Touching down in Moscow with limited time to see the sights? If you're whipping up your own whirlwind tour of Russia's capital city, make sure you add these top attractions to your itinerary.
Head into the city for your first stop: the Kremlin. Just a 35-minute drive from our Radisson Blu Hotel, Moscow Sheremetyevo Airport, Russia’s most famous building sits perched on top of Kremlin Hill, overlooking the Moscow River and Red Square. Historically, it was the center of the Russian Orthodox Church, hosting the coronation of each new Tsar, but since 1991, it has been the residence of the Russian president. Aside from the private area allocated for that purpose, it includes a museum and concert hall that are open to the public.
The oldest part of the Kremlin is Cathedral Square, which was established in the early 14th century. Today, Cathedral Square includes several cathedrals, the Church of Laying Our Lady's Holy Robe, the Patriarch's Palace, the Faceted Chamber, Tsarina's Golden Chamber, and the Ivan the Great Bell-Tower complex.
The world’s most famous square
The famous Red Square began life as a slum beneath the walls of the Kremlin, which was eventually cleared by Ivan III at the end of the 13th century. It was previously dubbed Trinity Square, named after the cathedral that preceded St. Basil’s. The new name became official in the mid-17th century. The English name is derived from the Russian word ‘krasnyi’, which once meant 'beautiful' and now means 'red' in modern Russian.
Few edifices are as synonymous with Russia as St. Basil’s Cathedral, located on the edge of the Red Square. The cathedral was built in the 16th century at the behest of Ivan the Terrible as a monument celebrating the Russian victory over the Tartar Mongols. According to legend, after the cathedral was completed the Tsar ordered that the architects be blinded, so that they could not replicate the beautiful structure. The nine colorful spirals of the cathedral top the nine separate chapels that make up the building itself. Considered a 'masterpiece of Orthodox art,' it lends a sense of whimsy to the city with its swirling colors, intricate patterns and domed spires.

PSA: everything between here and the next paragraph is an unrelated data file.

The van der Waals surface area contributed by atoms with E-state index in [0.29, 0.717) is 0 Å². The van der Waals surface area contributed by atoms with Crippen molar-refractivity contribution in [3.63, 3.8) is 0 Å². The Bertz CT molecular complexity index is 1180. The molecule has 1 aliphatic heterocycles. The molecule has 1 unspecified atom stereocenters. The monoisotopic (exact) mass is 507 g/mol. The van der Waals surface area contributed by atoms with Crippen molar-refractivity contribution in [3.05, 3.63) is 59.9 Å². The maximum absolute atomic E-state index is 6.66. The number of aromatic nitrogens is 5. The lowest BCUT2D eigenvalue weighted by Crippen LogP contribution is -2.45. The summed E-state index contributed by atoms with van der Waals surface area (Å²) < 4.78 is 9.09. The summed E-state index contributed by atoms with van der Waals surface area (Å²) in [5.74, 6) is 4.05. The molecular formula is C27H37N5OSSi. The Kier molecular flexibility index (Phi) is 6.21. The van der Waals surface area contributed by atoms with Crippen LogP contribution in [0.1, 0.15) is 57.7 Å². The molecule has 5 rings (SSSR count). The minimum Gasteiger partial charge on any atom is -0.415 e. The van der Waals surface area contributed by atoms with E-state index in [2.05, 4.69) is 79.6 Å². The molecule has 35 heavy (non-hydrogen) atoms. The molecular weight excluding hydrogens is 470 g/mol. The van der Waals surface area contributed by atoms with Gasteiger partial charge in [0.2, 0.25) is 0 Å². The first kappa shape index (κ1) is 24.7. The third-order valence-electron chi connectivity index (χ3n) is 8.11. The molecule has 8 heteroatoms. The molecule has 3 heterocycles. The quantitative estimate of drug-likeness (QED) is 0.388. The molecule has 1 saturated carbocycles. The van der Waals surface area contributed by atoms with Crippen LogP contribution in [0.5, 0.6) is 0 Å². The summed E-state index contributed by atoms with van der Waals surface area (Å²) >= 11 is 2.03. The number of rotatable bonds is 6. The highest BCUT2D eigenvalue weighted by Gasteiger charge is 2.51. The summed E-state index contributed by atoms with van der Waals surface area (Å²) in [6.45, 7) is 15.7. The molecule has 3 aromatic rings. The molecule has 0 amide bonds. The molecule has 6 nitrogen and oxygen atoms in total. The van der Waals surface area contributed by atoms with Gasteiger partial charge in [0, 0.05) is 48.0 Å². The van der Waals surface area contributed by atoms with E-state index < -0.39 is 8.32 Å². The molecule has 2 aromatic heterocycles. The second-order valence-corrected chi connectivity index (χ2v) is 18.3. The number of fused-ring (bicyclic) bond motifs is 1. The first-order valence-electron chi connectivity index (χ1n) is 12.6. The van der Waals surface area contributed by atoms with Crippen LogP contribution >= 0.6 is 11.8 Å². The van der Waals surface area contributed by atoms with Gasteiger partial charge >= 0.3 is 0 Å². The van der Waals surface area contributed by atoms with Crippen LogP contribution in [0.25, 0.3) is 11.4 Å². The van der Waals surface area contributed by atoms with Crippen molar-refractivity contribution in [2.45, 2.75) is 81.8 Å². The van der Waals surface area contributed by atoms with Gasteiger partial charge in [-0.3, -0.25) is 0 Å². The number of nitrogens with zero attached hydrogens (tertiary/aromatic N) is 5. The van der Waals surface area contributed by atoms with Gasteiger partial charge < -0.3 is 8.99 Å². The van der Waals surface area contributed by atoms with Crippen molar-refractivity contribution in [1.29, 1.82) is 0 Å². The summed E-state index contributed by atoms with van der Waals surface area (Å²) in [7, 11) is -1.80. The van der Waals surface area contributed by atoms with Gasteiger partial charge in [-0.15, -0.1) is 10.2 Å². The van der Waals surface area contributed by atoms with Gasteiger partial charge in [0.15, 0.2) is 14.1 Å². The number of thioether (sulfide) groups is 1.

The magnificent Metro
In Moscow, the Metro isn't merely a means of transporting people from point A to point B – the stations themselves are noteworthy attractions. It's no exaggeration to say that the grandeur of some stations rivals the world's great ballrooms and art museums.
Stroll through the Komsomolskaya station, where you'll find vaulted ceilings and gilded bas-relief scenes depicting wartime victories. By contrast, the much more recently constructed Dostoevskaya station takes a fairly understated approach, but Dostoevsky fans will be delighted by the quirky murals depicting scenes from the mastermind's writings. If you're headed to the city's historical center, you might find yourself exiting at Okhotny Ryad. Look out for Italian-marble pylons and a ceramic-tile wall from which a mosaic of Karl Marx still gazes at fast-paced commuters.
If you find yourself captivated by Moscow's metros, it's possible to arrange English-speaking tours of the network, taking in all the most enchanting 'people's palaces.' Just don't forget to pop your head above ground at least a few times on your trip. There's plenty to see up there, too.